Cannabis plants in a lab at Niagara College in Niagara-On-The-Lake, Ontario. As marijuana use becomes more widespread and varied, some people worry that its more potent versions can cause or exacerbate mental illness.CreditCreditCarlos Osorio/Reuters By Benedict Carey As the drug becomes more popular, concerns have been raised that its use can lead to psychotic disorders. Here’s what scientists know for sure, and what they don’t. Nearly a century after the film “Reefer Madness” alarmed the nation, some policymakers and doctors are again becoming concerned about the dangers of marijuana, although the reefers are long gone. Experts now distinguish between the “new … Continue reading Does Cannabis Use Cause Schizophrenia?
by Steve Taylor Ph.D., Guest Waking Times As you are no doubt aware, presently the United States is experiencing an opioid epidemic. There are many reasons for this—one of the most obvious being the reckless over-subscription of opiate-based painkillers by doctors, leading to dependency. But on a psychological level, we have to take into account the strong relationship between addiction and the lack of a sense of purpose. To some extent, addiction is the result of a lack of purpose. It’s partly the consequence of experiencing what the psychologist Viktor Frankl called the ‘existential vacuum’—feeling as though there is no purpose or meaning … Continue reading IS ADDICTION THE RESULT OF A LACK OF A SENSE OF PURPOSE IN LIFE?
Turn on, tune in, and drop out and into a good psychedelic book. by MIKE COLAGROSSI Psychedelic literature contains some of the richest prose and musings on the human condition. A great deal of these books hail from the 20th century. These are gateway books to a rich and other worldly adventure Much has been said about the psychedelic experience and its rich and thrilling history. Luckily for us, some of the greatest pioneers who pushed forward into the choppy waters of the mind wrote it all down. Packed with governmental intrigue, freak-out trips and the loving grace of human … Continue reading 7 of the best psychedelic books ever written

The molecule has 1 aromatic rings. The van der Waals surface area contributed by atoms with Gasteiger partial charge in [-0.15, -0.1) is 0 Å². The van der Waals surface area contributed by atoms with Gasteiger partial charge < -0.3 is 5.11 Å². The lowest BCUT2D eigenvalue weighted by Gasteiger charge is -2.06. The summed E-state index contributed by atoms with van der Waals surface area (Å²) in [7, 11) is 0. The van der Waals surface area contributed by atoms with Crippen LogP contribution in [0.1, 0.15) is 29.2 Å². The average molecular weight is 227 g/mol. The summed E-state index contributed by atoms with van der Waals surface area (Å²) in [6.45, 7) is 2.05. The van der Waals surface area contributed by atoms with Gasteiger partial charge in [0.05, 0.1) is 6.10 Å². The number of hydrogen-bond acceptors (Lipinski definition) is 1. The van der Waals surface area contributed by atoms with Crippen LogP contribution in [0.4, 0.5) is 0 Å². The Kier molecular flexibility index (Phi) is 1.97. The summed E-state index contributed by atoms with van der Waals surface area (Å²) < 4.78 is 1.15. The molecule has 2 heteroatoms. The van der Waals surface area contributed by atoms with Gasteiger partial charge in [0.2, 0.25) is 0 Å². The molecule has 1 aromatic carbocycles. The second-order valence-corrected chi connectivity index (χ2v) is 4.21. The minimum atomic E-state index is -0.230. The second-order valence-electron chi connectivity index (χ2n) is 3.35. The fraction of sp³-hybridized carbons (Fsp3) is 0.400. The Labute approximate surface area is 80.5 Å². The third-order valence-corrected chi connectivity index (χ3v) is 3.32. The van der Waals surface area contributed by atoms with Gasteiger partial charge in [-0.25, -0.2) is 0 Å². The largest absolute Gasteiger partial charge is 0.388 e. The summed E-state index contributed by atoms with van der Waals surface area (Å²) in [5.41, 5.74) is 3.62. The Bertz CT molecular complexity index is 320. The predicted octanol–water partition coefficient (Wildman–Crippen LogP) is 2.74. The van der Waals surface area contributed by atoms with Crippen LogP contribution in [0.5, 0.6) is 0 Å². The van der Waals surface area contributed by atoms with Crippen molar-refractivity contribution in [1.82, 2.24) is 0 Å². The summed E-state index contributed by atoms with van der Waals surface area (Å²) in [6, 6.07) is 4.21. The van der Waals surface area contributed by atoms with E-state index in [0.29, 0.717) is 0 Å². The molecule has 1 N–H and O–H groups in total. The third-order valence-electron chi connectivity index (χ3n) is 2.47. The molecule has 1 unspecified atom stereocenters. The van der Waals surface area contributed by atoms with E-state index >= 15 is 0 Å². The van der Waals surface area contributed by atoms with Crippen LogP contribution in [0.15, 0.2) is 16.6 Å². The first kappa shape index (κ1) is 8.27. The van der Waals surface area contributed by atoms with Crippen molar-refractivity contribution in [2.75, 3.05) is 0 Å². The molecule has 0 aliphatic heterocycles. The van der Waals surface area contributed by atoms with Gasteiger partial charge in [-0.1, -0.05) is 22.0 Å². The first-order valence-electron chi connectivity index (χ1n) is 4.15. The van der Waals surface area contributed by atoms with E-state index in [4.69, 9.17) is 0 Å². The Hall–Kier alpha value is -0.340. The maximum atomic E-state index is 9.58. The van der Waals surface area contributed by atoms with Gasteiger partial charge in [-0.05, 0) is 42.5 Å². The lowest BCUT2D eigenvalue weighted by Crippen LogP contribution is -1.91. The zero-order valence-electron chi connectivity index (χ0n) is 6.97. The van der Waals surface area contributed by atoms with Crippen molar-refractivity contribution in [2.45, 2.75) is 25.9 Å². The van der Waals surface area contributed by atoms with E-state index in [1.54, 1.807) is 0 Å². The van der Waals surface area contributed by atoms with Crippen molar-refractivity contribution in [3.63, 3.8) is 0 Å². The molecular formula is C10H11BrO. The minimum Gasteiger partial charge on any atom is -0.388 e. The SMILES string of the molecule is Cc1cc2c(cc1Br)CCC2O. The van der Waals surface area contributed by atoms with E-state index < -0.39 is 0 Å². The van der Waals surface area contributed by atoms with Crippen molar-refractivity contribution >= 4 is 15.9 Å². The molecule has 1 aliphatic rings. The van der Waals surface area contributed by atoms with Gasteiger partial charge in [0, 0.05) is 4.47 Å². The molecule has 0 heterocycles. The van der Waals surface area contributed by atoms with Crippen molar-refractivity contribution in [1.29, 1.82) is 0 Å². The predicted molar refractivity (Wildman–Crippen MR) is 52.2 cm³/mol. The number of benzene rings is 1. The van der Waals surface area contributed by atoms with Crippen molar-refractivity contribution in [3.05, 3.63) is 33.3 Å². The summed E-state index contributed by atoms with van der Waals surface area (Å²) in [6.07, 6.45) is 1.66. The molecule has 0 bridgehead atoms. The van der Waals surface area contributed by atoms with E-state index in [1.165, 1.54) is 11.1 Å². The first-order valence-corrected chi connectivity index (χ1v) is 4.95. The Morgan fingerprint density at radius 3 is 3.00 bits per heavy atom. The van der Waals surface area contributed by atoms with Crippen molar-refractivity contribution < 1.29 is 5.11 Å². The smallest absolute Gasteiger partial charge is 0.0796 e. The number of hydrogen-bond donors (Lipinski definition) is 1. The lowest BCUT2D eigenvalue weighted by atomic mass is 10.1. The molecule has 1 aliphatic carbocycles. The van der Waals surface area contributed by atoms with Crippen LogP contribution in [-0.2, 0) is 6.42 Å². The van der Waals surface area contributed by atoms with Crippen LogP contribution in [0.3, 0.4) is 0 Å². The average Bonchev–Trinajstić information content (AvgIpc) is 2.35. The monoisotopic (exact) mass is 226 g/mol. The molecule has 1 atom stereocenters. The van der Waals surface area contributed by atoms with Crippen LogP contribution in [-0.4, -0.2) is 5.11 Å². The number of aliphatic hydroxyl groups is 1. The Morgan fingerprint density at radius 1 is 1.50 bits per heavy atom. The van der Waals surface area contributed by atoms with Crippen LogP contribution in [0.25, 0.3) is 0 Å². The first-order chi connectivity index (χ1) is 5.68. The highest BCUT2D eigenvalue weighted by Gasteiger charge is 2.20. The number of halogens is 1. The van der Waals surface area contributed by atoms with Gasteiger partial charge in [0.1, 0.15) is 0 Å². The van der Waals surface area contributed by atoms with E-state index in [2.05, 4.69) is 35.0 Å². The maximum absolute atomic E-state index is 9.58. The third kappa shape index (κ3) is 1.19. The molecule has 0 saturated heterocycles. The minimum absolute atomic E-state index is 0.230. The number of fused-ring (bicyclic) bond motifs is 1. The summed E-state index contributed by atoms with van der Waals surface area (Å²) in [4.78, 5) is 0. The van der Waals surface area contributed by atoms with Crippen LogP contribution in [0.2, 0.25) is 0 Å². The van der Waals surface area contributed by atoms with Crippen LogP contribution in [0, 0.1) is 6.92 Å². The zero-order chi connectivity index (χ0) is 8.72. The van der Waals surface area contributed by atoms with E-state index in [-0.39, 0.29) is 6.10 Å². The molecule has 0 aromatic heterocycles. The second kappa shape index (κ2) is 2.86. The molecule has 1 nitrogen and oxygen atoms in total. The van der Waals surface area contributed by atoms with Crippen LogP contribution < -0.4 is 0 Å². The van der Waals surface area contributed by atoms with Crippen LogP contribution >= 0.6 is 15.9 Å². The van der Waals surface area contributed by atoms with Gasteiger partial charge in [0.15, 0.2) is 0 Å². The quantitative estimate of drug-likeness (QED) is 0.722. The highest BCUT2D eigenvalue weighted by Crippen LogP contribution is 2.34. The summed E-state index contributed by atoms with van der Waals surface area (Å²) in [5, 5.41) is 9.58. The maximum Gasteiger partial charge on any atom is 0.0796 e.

A pioneering new study in Bristol is using MDMA-assisted psychotherapy to help alcoholics break the cycle of addiction. By Russell Deeks Alcohol is dangerous. Its abuse accounts for around 8,000 deaths in the UK every year, while the societal cost – in terms of the strain on the NHS and the police – is enormous. It costs £3.5bn a year for the NHS to treat alcohol-related illnesses and injuries, while 70 per cent of violent incidents occurring during the evenings, nights and weekends involve alcohol. Many people are, of course, able to enjoy a drink without coming to any harm, or … Continue reading Can party drug MDMA help treat alcoholism?
STUART DEE by ATT SIMON CANNABIS IS A hell of a drug. It can treat inflammation, pain, nausea, and anxiety, just to name a few ailments. But like any drug, cannabis comes with risks, chief among them something called cannabis use disorder, or CUD. Studies show that an estimated 9 percent of cannabis users will develop a dependence on the drug. Think of CUD as a matter of the Three C’s, “which is loss of control over use, compulsivity of use, and harmful consequences of use,” says Itai Danovitch, chair of the department of psychiatry and behavioral neurosciences at Cedars-Sinai. A growing tolerance … Continue reading SCIENTISTS JOURNEY INTO THE DARK SIDE OF CANNABIS
Ketamine is showing promise in alleviating suicidal thoughts. by Derek Beres The popular party drug has shown promise in stopping suicidal thoughts in a number of small clinical studies. First synthesized in 1962, the anesthetic was used to treat Vietnam War soldiers in the early seventies. Though the accompanying hallucinations are a roadblock to widespread therapy, innovations in psychiatry are necessary. The dirtiest drug I ever tried was ketamine. Besides having a general aversion to snorting powder, I vividly recall one evening in 1995 when, after ingesting a hearty dose of the anesthetic, I could no longer tell the difference … Continue reading Can a party drug stop the increasing rate of suicide?
Two-spot octopus. Credit: Mark Conlin Getty Images Cephalopods on the recreational drug behave much like humans do, even touching and hugging their peers By Rachel Nuwer | Scientific American Several octopuses might have recently become the happiest individuals in their species’ history when researchers gave them MDMA—the party drug often called Molly or Ecstasy. This may sound like a contender for an “Ig Nobel Prize,” but the scientists behind the study, published in October in Current Biology, say tripping cephalopods can help us better understand the roots of sociability throughout the animal kingdom—including in people. “As human beings, we like to know where we came … Continue reading Rolling Under the Sea: Scientists Gave Octopuses Ecstasy to Study Social Behavior